There are plenty of good reasons why behaviour on social media, including Christian behaviour on social media, gets criticised. It can be awful. I don’t even need to count the ways.
Yet for some, the many and manifest problems with social media can lead to a wholesale dismissal of its strengths. For example, in a characteristically insightful article about the response to the Gospel Coalition USA posting an excerpt from Josh Butler’s book Beautiful Union, Kevin DeYoung wrote: “the article was not good. The mob was worse.” At the very least, I believe that assessment is misleading, in that, as a general summary of the controversy, it implied that most of the social media criticism of Butler’s excerpt, and the decisions around its publication, were of the worst kind. From my experience this was not the case, and in my opinion this assessment of the controversy actually deflected attention away from social media critique of a more diverse but united, substantial and sanctified kind.
Therefore, I would like to mount a brief defence of the Christian Twittersphere in its noblest manifestations. A place where I have learned a great deal, and perhaps persuaded some. Where I have built fruitful working collaborations, and made more than a few friends from around the world. A place where ideas are shared and explored, where jokes and encouragement are traded, where we all become smarter and more connected, in good ways, for the glory of God.
Australians, Facebook and Twitter
This article will particularly focus on Twitter, although for Australians, local social media discussion is far more vigorous on Facebook. In my experience, when Australian Christians log into Twitter, we are just as likely to join in on an international discussion as we are a national one.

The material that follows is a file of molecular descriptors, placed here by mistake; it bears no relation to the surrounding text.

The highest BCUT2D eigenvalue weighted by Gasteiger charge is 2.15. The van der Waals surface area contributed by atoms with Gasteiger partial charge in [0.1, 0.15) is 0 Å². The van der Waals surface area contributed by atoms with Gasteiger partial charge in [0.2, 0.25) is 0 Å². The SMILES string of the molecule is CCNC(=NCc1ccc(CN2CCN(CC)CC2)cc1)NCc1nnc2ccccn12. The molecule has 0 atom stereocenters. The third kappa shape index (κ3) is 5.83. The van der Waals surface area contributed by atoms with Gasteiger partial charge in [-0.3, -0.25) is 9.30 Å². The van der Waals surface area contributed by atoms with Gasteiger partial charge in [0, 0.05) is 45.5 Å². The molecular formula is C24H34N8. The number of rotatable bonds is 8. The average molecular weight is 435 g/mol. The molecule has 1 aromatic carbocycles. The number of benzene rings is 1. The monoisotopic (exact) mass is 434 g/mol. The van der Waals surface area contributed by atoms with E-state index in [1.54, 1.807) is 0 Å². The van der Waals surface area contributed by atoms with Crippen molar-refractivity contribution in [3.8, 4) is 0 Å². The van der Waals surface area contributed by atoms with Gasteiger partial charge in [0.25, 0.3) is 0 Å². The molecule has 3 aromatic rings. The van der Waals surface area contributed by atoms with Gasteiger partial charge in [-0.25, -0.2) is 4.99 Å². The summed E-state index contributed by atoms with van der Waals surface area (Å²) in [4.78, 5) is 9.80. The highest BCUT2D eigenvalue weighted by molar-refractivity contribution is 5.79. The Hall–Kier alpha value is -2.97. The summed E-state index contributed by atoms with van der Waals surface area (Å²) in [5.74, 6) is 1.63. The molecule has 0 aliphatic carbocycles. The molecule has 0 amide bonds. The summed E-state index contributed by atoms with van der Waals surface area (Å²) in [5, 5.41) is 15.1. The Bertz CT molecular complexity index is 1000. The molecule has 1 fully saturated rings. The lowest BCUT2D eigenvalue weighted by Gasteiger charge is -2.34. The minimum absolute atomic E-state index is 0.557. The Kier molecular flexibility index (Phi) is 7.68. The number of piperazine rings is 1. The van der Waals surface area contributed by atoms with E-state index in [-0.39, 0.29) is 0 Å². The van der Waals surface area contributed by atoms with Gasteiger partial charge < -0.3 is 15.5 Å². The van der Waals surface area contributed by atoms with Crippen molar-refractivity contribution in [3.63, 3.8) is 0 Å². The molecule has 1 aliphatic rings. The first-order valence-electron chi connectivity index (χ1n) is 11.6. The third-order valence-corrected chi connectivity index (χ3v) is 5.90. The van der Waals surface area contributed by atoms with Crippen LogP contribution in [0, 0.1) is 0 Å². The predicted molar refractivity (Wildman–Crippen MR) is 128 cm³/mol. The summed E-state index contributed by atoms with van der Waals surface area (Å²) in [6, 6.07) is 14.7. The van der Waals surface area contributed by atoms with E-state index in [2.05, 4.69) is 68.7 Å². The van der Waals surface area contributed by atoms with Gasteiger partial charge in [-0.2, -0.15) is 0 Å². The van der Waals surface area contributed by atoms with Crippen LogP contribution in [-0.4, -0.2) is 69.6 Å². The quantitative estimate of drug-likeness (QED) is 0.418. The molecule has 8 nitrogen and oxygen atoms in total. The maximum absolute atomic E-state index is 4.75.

In part, this is because of how teeny tiny Australian Christianity is. We have a great deal of access, even to those who might be called ‘celebrities’. Chances are they are married to our cousin or used to go to church with our mother-in-law.
This makes the Australian Twitter experience a peculiar one. We find ourselves swept up in controversies that don’t neatly map to local concerns. Of course, to say they do not have the same degree of relevance does not mean we cannot identify traces of the same issues locally. That’s one of the benefits of international communication.
We have our own flashpoints and hot topics, often debated with similar intensity and circularity, but more likely on Facebook than Twitter. Much of what I say here could apply to these discussions, too.
Celebrity Pastors and the Twitter Storm
Yes, there is absolutely such a thing as a Twitter storm. Yes, this vexatious, ferocious, relentless, nasty, sarcastic, sometimes crude or violent, almost always polarised mass phenomenon absolutely exists. There are often multiple storms, with two or more polarised groups locked in verbal conflict, as well as having vile conversations about the other. These storms are distressing enough to just be a witness to. They are very upsetting to be swept up in, even in an outlying skirmish. I can only imagine how deeply traumatic it must be to be at the centre of one of them. And it must be said: they are not the preserve only of the so-called ‘Social Justice Warriors’ nor only of the ‘alt-right crazies’. There’s enough social media mass psychosis to cut across the spectrum of any number of sub-groups.
Often these storms are triggered by clumsy or thoughtless declarations by high-profile people, such as celebrity pastors. Just as often they are cynically and deliberately incited by posts intentionally framed to spark outrage from opponents and rally counter-outrage from allies. I suspect many Christians on Twitter with followers in the tens or hundreds of thousands (I just checked: on Thursday morning 25th May, Kevin DeYoung had 155 900) experience frequent, low-key storms on their profiles—daily or weekly reminders that there are people out there who are furious about who they think you are and what they think you stand for.